The concept is commonly seen in Gylian popular culture, particularly through an emphasis on giving heroic characters suitably worthy adversaries. Esua Nadel celebrated the distinction in her columns, and often humorously emphasised having a "good adversary" as one of the components of her vision of the "good life". The platonic ideal of the adversary and their characterisation is central to rezy.
The concept has played a key role in consolidating the Gylian consensus and shaping Gylian politics. Historians have commented that the Golden Revolution's strength was using the concept to separate active threats — authoritarians, reactionaries, bigots — from mere rivals at odds over specific issues — such as liberals, progressive conservatives, and populists. Its success rests on the binding of opponents into broad agreement on the fundamental tenets of the Gylian consensus against enemies.
The fierce hostility between the Gylian centre-right, represented by the NB, and the right and far-right, represented variously by the CC, UFP, and FROS, derives from the adversary–enemy distinction and its resulting internalisation. Mainstream conservatives thus identify as rivals of the left on particular issues but fundamentally support the goals and achievements of the Golden Revolution, while the far-right actively seeks its destruction. A similar dynamic appears between the left, far-left, and authoritarian far-left.
Certain groups and historical figures have used both the adversary–enemy and wicked–evil distinctions to secure a niche in Gylian political culture as harmlessly eccentric presences, including market anarchists and the post-Futurists of the ARENA.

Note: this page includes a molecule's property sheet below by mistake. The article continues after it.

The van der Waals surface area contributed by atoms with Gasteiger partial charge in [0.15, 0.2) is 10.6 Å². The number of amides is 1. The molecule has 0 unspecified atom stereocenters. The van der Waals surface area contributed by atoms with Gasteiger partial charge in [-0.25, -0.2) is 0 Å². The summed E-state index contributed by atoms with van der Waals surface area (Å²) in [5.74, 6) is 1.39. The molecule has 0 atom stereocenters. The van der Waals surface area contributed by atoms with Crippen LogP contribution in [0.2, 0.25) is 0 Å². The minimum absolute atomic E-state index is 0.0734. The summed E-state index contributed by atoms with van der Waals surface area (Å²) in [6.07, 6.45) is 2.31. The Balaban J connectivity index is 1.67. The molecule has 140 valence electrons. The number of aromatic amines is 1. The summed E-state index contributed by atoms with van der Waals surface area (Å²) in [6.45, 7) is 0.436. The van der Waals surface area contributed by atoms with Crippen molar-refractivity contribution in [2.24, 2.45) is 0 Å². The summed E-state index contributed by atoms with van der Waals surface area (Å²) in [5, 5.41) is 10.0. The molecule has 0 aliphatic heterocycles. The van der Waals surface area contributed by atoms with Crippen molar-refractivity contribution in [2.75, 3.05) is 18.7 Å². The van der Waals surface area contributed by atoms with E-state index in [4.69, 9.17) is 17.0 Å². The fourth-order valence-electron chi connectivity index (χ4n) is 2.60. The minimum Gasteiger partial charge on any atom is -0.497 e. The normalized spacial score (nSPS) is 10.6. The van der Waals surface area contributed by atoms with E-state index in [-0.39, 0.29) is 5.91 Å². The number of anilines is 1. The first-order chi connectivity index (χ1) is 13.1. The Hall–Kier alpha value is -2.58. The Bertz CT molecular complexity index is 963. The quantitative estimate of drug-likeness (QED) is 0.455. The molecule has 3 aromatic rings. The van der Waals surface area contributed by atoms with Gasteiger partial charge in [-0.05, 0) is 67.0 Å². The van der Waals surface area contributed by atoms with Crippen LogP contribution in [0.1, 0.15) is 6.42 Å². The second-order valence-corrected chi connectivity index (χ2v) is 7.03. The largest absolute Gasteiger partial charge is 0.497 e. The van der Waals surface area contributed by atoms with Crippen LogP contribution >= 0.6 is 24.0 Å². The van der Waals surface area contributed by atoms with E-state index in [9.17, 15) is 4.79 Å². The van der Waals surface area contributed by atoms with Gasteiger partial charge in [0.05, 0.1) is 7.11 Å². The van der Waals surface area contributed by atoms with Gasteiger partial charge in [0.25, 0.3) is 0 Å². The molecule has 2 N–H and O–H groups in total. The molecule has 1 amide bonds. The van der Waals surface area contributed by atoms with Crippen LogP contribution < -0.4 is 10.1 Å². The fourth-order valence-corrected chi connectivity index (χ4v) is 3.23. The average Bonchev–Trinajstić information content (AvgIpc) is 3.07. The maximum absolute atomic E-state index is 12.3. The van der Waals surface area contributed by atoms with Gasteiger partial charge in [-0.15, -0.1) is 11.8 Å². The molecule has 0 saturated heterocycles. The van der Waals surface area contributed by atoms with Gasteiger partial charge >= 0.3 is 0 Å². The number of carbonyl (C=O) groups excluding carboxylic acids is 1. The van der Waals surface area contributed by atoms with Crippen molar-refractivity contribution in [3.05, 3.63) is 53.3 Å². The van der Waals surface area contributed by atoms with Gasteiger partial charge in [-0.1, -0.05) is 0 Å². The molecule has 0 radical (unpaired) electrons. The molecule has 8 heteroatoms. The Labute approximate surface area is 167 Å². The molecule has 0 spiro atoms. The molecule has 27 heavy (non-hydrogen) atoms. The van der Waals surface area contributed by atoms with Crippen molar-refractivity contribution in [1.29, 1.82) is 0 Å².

Several iconic figures with "wicked" images during the Liberation War gained a degree of public acceptance for their status as honourable adversaries rather than dangerous enemies, most notably Lidia Leone and Emilia Malandrino. Emilia particularly made use of this reputation in her political career after the war.
Criminals with a glamorous, "wicked" reputation can also be said to cultivate an image as adversaries rather than enemies in order to attain public attention and a degree of pragmatic tolerance, especially in the case of the Mava Organisation.
The concept is a notable illustration of Gylias' "universal but not absolute" approach to human rights. The Gylian public broadly supports the use of "expulsion from the community" as the most severe legal punishment and maintenance of social quarantine areas because they are seen as reserved solely for enemies.
The distinction is an important influence on Gylian attitudes towards religion. Allamunnic prime minister Eleanor Henderson reflected in her memoirs that "Gylians will consider monotheism itself an implacable enemy, but individual monotheists can be merely opponents if they don't bother anyone." She noted with amusement that fellow faculty members who held forth at length on the evils of monotheist religions would respond with "shrugs and apathy" to her mention of her religion, which she kept otherwise private.